The job descriptions of the network administrator and the system administrator have a significant amount of overlap between skills and duties – in some companies, there is no practical difference. Traffic between the jobs is extremely common and has few barriers, with often only a training course or some knowledge gained in another position allowing a position switch. So why do the corporate world and technical organizations distinguish between network administrators and system administrators? The answers are varied and complicated. Some professional groups, such as the System Administrator’s Guild or SAGE, don’t make a practical distinction between system administrators and network administrators.
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However, companies such as Microsoft do make a clear distinction between the two specialties. Opinion among other groups is largely that while there is significant overlap between system administrators and network administrators and the jobs can be substituted for each other in many instances. However, large and complicated networking installations such as a data center or network operations center environment, or complicated system administration environments such as an office building with inpidual Unix workstations for graphics or programming work, require specialized system and network administrators to best handle the requirements of the installation.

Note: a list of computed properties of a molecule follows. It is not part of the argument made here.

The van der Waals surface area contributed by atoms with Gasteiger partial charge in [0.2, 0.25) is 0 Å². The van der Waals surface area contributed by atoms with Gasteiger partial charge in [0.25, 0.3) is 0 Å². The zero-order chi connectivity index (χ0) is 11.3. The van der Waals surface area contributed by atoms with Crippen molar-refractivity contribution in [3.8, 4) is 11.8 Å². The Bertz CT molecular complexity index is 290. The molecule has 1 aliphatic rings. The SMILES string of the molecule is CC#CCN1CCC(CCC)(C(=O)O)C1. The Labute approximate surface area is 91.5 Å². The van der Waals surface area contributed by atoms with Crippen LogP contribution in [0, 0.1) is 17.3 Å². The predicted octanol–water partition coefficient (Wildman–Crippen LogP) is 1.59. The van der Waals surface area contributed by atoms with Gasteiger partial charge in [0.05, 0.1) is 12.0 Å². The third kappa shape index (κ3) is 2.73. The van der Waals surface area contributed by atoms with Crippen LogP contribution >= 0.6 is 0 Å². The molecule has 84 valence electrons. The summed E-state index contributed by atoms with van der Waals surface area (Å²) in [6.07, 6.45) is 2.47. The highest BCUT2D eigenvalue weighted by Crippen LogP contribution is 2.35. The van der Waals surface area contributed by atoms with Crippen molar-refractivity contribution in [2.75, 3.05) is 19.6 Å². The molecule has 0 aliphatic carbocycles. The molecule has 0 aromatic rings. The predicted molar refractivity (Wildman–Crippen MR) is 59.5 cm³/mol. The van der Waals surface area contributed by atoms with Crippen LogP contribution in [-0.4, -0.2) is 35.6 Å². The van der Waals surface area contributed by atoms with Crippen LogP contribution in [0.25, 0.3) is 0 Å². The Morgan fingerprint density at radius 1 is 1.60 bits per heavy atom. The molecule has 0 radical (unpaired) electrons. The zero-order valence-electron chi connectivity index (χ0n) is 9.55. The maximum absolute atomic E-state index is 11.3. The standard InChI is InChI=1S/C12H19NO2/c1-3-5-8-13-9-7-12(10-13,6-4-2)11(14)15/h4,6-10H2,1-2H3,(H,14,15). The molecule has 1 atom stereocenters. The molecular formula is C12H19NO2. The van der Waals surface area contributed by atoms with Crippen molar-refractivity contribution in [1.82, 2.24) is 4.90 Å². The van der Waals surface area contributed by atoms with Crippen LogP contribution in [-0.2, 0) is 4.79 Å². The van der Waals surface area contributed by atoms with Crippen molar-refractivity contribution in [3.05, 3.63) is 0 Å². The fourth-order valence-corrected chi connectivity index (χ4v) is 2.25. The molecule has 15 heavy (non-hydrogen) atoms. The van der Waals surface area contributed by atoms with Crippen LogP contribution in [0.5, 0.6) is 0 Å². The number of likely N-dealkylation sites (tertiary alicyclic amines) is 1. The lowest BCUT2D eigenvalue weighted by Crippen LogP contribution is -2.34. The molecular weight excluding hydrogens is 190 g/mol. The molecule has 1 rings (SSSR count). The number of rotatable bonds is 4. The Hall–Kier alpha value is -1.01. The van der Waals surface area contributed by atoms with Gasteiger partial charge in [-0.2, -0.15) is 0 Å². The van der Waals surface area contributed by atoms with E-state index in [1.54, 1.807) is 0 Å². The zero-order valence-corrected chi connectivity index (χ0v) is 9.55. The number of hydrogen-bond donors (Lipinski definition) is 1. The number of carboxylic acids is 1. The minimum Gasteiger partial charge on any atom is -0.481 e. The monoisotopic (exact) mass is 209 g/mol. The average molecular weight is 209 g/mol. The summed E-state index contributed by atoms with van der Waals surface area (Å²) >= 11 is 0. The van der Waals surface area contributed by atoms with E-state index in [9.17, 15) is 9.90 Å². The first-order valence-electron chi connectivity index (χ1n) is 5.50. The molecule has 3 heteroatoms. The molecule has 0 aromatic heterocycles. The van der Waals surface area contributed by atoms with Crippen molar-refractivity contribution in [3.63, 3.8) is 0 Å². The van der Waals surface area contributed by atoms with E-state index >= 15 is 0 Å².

Whether a professional group or inpidual company makes a distinction between network administrators and system administrators or combines the roles depends on the size of the installations and the political stance of the organization. In other words, companies and technical organizations which make a distinction between network administration and system administration usually do so because their main user base or their own information technology infrastructure requires separate job descriptions for system administration and its networking specialty.
In order to explore the reasons for the difference between network administrators and system administrators, it’s important to clarify what the positions are generally defined as. Barnard defines a system administrator’s role as encompassing “security administration, service monitoring and control, job scheduling, network administration, directory services, print and output administration and storage management (2002”. Although network administration is defined as part of a system administrator’s role, it is also defined separately as: